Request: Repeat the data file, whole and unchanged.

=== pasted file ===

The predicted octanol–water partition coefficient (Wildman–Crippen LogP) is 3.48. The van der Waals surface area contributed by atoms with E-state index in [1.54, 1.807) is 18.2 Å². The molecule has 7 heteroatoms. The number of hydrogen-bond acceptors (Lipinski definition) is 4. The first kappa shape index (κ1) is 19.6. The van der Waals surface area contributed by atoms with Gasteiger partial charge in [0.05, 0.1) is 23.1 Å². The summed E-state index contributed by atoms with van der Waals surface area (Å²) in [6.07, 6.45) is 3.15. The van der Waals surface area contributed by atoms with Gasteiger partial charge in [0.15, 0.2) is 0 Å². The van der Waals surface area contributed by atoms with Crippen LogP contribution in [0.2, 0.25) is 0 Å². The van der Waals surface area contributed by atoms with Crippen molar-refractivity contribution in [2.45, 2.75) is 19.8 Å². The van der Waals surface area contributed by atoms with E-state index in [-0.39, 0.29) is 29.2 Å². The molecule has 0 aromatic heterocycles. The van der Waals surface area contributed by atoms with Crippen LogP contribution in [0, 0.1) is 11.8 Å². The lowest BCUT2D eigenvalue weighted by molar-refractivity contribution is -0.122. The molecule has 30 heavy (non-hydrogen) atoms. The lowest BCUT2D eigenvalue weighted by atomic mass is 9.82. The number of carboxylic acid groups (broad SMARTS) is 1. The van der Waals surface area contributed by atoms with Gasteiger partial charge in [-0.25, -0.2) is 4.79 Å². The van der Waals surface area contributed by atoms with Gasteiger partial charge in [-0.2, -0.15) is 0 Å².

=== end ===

The predicted octanol–water partition coefficient (Wildman–Crippen LogP) is 3.48. The van der Waals surface area contributed by atoms with E-state index in [1.54, 1.807) is 18.2 Å². The molecule has 7 heteroatoms. The number of hydrogen-bond acceptors (Lipinski definition) is 4. The first kappa shape index (κ1) is 19.6. The van der Waals surface area contributed by atoms with Gasteiger partial charge in [0.05, 0.1) is 23.1 Å². The summed E-state index contributed by atoms with van der Waals surface area (Å²) in [6.07, 6.45) is 3.15. The van der Waals surface area contributed by atoms with Gasteiger partial charge in [0.15, 0.2) is 0 Å². The van der Waals surface area contributed by atoms with Crippen LogP contribution in [0.2, 0.25) is 0 Å². The van der Waals surface area contributed by atoms with Crippen molar-refractivity contribution in [2.45, 2.75) is 19.8 Å². The van der Waals surface area contributed by atoms with E-state index in [-0.39, 0.29) is 29.2 Å². The molecule has 0 aromatic heterocycles. The van der Waals surface area contributed by atoms with Crippen LogP contribution in [0, 0.1) is 11.8 Å². The lowest BCUT2D eigenvalue weighted by molar-refractivity contribution is -0.122. The molecule has 30 heavy (non-hydrogen) atoms. The lowest BCUT2D eigenvalue weighted by atomic mass is 9.82. The number of carboxylic acid groups (broad SMARTS) is 1. The van der Waals surface area contributed by atoms with Gasteiger partial charge in [-0.25, -0.2) is 4.79 Å². The van der Waals surface area contributed by atoms with Gasteiger partial charge in [-0.2, -0.15) is 0 Å².